Apply the DEAL Model of Critical Reflection to Maximize Learning in Blogs

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Student learning is more impactful when meaningful reflection is integrated into course design (e.g., Lee & Sabatino, 1998).  Providing students with the opportunity to think about their learning experiences and articulate connections to their personal, professional and academic goals can help them better prepare for career success and lifelong learning (e.g., Rolfe, Jasper, & Freshwater, 2020). Widely recognized as an evidence-based best-practice for experiential-learning (Kolb, 2015), critical reflection generates, deepens, and documents learning (Ash & Clayton, 2009). 

Reflective journaling provides a valuable outlet for students to “think about various concepts, events, or interactions over a period of time for the purposes of gaining insights into self-awareness and learning” (Thorpe, 2004, p. 328). In light of this, the authors united a research-based model of critical reflection with a student-friendly blog tool already built into their university’s learning management system (LMS) to create a ready platform for deeper learning in online courses.

Link to Example artifact(s)


The Ash & Clayton (2009) model of critical reflection, known as “DEAL” (Describe, Examine, and Articulate Learning) outlines a strategic approach in guiding learner reflection.  Designed to embody the best-practices of: 1) identifying learning objectives; 2) designing reflection to achieve those objectives; and 3) integrating assessment into the process, the DEAL model can be applied to any academic course. 

To identify learning objectives, “begin by determining what students should be able to do by the end of the course or learning unit” (Frass & Edwards, 2022).  Bloom’s Taxonomy (Rev.) provides a method for stating learner outcomes in practical language.  For example, a workshop focusing on using the DEAL model in online courses might state, “By the end of this session, you should be able to prepare and facilitate a reflective blog in an online course.” 

Designing reflection to achieve the stated objectives involves developing an overall reflection strategy that may employ any of a number of online reflection tools (e.g., blogs, journals, discussion boards, wikis).  Adopting a strategy that enables students to build upon prior learning over time has long been considered best-practice (Eyler, Giles, & Schmiede, 1996).  In that regard, online blog tools provide the advantage of enabling students to regularly reflect on learning independently at key times determined by the instructor, such as at the end of each week or learning module (Muncy, 2014).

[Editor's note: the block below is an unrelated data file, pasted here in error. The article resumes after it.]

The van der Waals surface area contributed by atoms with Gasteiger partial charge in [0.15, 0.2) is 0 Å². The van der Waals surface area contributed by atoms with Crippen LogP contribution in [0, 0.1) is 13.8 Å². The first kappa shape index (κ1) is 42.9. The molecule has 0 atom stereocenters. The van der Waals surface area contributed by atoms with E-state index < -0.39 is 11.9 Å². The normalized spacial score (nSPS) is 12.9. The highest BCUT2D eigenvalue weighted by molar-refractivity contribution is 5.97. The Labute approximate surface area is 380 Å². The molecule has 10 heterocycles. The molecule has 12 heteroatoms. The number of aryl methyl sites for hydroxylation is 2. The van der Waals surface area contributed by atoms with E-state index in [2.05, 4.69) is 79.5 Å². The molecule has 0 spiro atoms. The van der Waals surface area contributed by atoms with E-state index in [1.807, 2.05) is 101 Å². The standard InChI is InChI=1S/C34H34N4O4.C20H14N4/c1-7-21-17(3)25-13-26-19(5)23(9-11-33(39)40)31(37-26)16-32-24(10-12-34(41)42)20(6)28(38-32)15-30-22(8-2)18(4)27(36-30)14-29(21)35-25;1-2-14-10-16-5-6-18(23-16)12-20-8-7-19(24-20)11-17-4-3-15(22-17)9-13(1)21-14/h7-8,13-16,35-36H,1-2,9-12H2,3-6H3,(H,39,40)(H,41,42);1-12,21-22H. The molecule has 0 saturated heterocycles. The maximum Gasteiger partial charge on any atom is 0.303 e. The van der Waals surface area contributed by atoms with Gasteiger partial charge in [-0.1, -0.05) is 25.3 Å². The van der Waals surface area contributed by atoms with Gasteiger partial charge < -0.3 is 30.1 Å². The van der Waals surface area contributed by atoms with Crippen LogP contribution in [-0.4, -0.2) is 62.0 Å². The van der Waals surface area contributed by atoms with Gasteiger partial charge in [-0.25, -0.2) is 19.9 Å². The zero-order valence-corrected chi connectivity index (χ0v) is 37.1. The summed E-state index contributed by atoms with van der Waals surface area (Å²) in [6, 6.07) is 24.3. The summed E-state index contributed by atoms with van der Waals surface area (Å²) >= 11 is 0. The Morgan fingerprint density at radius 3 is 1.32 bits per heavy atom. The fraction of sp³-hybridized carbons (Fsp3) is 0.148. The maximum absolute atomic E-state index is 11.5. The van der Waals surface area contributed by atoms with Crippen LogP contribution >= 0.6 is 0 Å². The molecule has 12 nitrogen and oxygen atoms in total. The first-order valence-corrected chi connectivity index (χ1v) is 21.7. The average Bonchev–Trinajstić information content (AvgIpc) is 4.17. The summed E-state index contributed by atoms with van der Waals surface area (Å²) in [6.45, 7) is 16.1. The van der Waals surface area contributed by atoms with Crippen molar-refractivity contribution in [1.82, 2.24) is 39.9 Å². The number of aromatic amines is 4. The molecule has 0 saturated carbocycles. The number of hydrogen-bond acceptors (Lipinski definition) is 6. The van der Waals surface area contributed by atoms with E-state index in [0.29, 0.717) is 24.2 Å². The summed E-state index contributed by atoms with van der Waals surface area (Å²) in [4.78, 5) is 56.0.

By integrating formative assessments, which enable the instructor to measure to what extent the learner is on track to master the stated learning objectives, reflective postings are scheduled intermittently throughout a course. This enables instructors to gauge student learning, identify individual needs, and check for possible gaps in course content or delivery. Summative assessments, such as a final cumulative reflection posting, provide a way for faculty to determine whether the learning objectives have ultimately been mastered. 

Application of Strategy 

Recognizing the power of critical reflection to enhance learning, the University of South Carolina (USC) adopted the Ash and Clayton (2009) DEAL model to help faculty apply a consistent framework for student reflection that would be useful in any discipline, across curriculum, and applicable in a variety of learning contexts. In 2020, its co-developer, Patti Clayton, came to the USC campus as an invited speaker for the university’s annual celebration of teaching and learning.  Since then, the model has been used by the authors to enrich both face-to-face and online courses and programming.

The campus-wide adoption of the DEAL model is also associated with USC’s most recent Quality Enhance Plan, Experience by Design, where student engagement, both within and beyond the classroom is aligned with critical reflection to help deepen and extend meaning-making of key collegiate experiences (USC, 2021). Through this process, faculty and staff are encouraged to apply the DEAL model through a variety of educational contexts to help advance the institution’s understanding and application of critical reflection practices.

In designing online courses, many faculty may not immediately think of critical reflection as a tool for integrating student learning.  Yet, because “knowledge is created through the transformation of experience” (Kolb, 2015, p. 49), guiding students in how to translate their learning experiences into lasting knowledge is imperative.  Using Ash and Clayton’s DEAL model can make this process easy for both faculty and learners.  The authors’ reflective blog assignment (linked below) makes it easy for any instructor to embed critical reflection into online courses by using the following steps: 

  1. Choose a blog tool that is embedded in the institution’s LMS system to make submission standardized, intuitive, and safe. Most LMS systems have a blog or e-journaling tool. Among other benefits, this makes student access and use easier and more consistent across courses.  It also provides instructors with an integrated grading system and a way to provide more timely feedback to learners.  Although most blog tools allow for peer review (students can comment on others’ blogs), to enable truly candid responses, faculty should consider making the postings accessible to only the blogger and the instructor.
  2. Explain the purpose of critical reflection to students and how it will benefit them. Begin the assignment by explaining to students how reflective blogging can enhance their learning experience.  College students are generally comfortable with self-directed learning but want to understand how the activity will benefit them in real-life situations (Knowles, 1996).  For example, a blog assignment might begin with: